Philadelphia Art Museum exhibit snaps, crackles and pops with energetic color [photos]


At the new exhibit on International Pop at the Philadelphia Museum of Art, visitors are invited to kneel at a shrine to Roberto Carlos, the massively popular Brazilian musician.

 At the new exhibit on International Pop at the Philadelphia Museum of Art, visitors are invited to kneel at a shrine to Roberto Carlos, the massively popular Brazilian musician.

“Adoração: Altar de Roberto Carlos” (Adoration: Altar for Roberto Carlos) by Nelson Leirner is a curtained niche, housing a neon bust of Carlos surrounded by illuminated religious icons.

Inside the darkened shrine, Carlos is blinding. The series of weakly lit sacred icons is completely overwhelmed by the flashing pop singer. Pop art, it seems to say, will have an irreverent ego.

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“International Pop,” opening at the Philadelphia Museum of Art on Wednesday, includes works by many of the touchstone artists of that midcentury art movement: Andy Warhol, Jasper Johns, Robert Rauschenberg. The main thrust are the dozens of lesser-known artists from around the world who added their light to the movement.

Pop art started in America and Great Britain as artists appropriated comics, advertising, and vibrant color to make work that flattened high art with conspicuous consumption. The first stab at a definition came from the English artist Richard Hamilton in 1957: “Pop art is popular, transient, expendable, low-cost, mass-produced, young, witty, sexy, gimmicky, glamorous, and Big Business.”

Hamilton’s own “Hers is a Lush Situation” (1958) is a prototype of the style, but does not resemble what many consider Pop. A largely abstract work taking cues from the body contours of a Chrysler. It has muted colors and the subtlest reference of celebrity montage: Sophia Loren’s disembodied lips float at the top of the canvas.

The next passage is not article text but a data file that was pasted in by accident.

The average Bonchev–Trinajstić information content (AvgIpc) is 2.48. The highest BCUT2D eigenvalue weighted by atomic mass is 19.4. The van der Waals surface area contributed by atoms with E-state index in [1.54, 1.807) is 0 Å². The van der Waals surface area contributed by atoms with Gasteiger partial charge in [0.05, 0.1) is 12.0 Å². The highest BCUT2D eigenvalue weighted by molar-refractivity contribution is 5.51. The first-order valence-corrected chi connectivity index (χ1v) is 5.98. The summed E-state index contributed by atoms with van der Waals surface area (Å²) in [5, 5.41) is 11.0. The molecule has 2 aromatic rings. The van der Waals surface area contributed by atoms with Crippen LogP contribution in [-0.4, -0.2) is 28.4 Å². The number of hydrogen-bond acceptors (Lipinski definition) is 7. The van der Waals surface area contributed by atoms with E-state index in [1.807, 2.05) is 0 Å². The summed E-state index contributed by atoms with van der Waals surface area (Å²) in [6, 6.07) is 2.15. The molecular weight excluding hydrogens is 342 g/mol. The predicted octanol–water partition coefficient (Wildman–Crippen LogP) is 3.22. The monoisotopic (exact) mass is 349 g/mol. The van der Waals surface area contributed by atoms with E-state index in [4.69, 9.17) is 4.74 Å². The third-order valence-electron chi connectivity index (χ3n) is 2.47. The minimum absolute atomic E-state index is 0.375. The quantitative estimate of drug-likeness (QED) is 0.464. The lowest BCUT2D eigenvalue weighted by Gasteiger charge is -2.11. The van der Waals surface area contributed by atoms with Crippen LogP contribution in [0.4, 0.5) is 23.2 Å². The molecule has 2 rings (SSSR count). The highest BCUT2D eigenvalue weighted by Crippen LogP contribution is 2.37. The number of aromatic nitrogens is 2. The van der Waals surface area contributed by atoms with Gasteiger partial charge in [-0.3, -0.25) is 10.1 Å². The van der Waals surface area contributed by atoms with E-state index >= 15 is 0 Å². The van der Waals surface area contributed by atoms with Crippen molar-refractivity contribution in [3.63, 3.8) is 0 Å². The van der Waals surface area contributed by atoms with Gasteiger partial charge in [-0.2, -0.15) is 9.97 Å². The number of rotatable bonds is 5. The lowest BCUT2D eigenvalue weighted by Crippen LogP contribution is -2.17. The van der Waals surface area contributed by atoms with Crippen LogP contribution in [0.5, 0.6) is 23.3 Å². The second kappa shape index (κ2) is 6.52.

“Hamilton was prolific, and very cerebral,” said Erica Battle, an associate curator at the Philadelphia Museum of Art. “For him, the collage elements, lifting the title from an ad, using the car’s contours, this was the start of those themes.”

It was a movement of its time, but not everyone agreed on what it was.

“Pop did not always go by that name,” said Battle. “In the U.S., it was called New Realism. In Paris the Nouveau Realisme came together along similar ideals. Artists in Germany were Capitalist Realists, rejecting the name Pop — they did not want to seem to be importing American ideas.

“Artists in Brazil rejected American pop because America was complicit in the military dictatorship at the time,” said Battle. “So Pop had many local vernaculars.”

In some countries, Pop art was one of the only ways artists could comment on violence and censorship. While recovering from World War II or navigating military dictatorships, artists could still make cut-out collages from pictures in American magazines when they had few other resources.

Artist Julius Koller operated largely in the margins of the Czechoslovakian art scene, making subversive and defiant works in the face of the Communist state, gaining more recognition in the 1990s. On view is his thickly bound scrapbook of collages, “Univerzalne Formy Observacie (U.F.O.) (Universal Forms of Observation [U. F. O.]).

From Japan, the show features collages of imagery from American magazines by Tanaami Keiichi, who added a few Japanese images to the mix. Countryman Ushio Shinohara made canvas based on traditional Japanese imagery; his “Oiran” is a Pop version of a woodblock print courtesan. He also paid homage to America with a replica of a Robert Rauschenberg combine sculpture, “Coca-Cola Plan.”

“America is a rising superpower, but not always embraced,” said Battle. “There’s an element of critique, of celebration, rejection, contrast. American magazines are making their way to Argentina, Brazil, and Japan. The spread of culture is felt around the world from the nexus of America, but not always celebrated.”

In accordance with the original definition, the show includes plenty of work that is young, witty, and sexy, including manipulated Italian movie posters for Marilyn Monroe in “Some Like It Hot” (Mimmo Rotella’s “The Hot Marilyn”) and Wayne Thiebaud’s lushly painted canvas of brightly colored cake.

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